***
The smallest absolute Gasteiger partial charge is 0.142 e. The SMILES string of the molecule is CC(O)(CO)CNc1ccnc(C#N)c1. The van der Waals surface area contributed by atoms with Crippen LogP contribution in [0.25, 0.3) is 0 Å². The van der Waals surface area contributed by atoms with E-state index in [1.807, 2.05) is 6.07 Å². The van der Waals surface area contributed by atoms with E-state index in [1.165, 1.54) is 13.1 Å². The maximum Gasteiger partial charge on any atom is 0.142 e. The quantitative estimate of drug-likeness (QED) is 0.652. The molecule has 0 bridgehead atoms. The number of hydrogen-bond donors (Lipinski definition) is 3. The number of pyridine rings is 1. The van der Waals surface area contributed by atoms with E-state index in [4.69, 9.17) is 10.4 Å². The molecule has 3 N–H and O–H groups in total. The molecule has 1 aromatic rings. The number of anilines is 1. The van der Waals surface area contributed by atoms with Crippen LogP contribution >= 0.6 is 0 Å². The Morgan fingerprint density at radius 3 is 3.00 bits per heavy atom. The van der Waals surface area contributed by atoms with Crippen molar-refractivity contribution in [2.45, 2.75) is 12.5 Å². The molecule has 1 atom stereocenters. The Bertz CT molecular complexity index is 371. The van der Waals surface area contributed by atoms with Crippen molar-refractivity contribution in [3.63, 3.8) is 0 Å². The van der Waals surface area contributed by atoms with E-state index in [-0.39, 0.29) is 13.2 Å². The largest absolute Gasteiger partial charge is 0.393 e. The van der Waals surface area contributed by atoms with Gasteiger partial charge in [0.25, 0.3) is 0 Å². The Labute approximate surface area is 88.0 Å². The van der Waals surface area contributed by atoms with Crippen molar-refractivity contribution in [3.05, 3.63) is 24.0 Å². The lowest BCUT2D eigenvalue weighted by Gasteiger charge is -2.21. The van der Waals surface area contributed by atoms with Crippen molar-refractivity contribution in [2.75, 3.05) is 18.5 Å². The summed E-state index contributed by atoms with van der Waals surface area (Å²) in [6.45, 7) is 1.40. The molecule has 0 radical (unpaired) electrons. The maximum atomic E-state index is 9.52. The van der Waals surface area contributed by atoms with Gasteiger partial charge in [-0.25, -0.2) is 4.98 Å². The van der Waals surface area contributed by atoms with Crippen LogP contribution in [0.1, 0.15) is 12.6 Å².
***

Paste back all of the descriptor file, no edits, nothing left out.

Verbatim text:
The smallest absolute Gasteiger partial charge is 0.142 e. The SMILES string of the molecule is CC(O)(CO)CNc1ccnc(C#N)c1. The van der Waals surface area contributed by atoms with Crippen LogP contribution in [0.25, 0.3) is 0 Å². The van der Waals surface area contributed by atoms with E-state index in [1.807, 2.05) is 6.07 Å². The van der Waals surface area contributed by atoms with E-state index in [1.165, 1.54) is 13.1 Å². The maximum Gasteiger partial charge on any atom is 0.142 e. The quantitative estimate of drug-likeness (QED) is 0.652. The molecule has 0 bridgehead atoms. The number of hydrogen-bond donors (Lipinski definition) is 3. The number of pyridine rings is 1. The van der Waals surface area contributed by atoms with E-state index in [4.69, 9.17) is 10.4 Å². The molecule has 3 N–H and O–H groups in total. The molecule has 1 aromatic rings. The number of anilines is 1. The van der Waals surface area contributed by atoms with Crippen LogP contribution >= 0.6 is 0 Å². The Morgan fingerprint density at radius 3 is 3.00 bits per heavy atom. The van der Waals surface area contributed by atoms with Crippen molar-refractivity contribution in [2.45, 2.75) is 12.5 Å². The molecule has 1 atom stereocenters. The Bertz CT molecular complexity index is 371. The van der Waals surface area contributed by atoms with Crippen molar-refractivity contribution in [3.63, 3.8) is 0 Å². The van der Waals surface area contributed by atoms with E-state index in [-0.39, 0.29) is 13.2 Å². The largest absolute Gasteiger partial charge is 0.393 e. The van der Waals surface area contributed by atoms with Gasteiger partial charge in [0.25, 0.3) is 0 Å². The Labute approximate surface area is 88.0 Å². The van der Waals surface area contributed by atoms with Crippen molar-refractivity contribution in [3.05, 3.63) is 24.0 Å². The lowest BCUT2D eigenvalue weighted by Gasteiger charge is -2.21. The van der Waals surface area contributed by atoms with Crippen molar-refractivity contribution in [2.75, 3.05) is 18.5 Å². The summed E-state index contributed by atoms with van der Waals surface area (Å²) in [6.45, 7) is 1.40. The molecule has 0 radical (unpaired) electrons. The maximum atomic E-state index is 9.52. The van der Waals surface area contributed by atoms with Gasteiger partial charge in [-0.25, -0.2) is 4.98 Å². The van der Waals surface area contributed by atoms with Crippen LogP contribution in [0.1, 0.15) is 12.6 Å².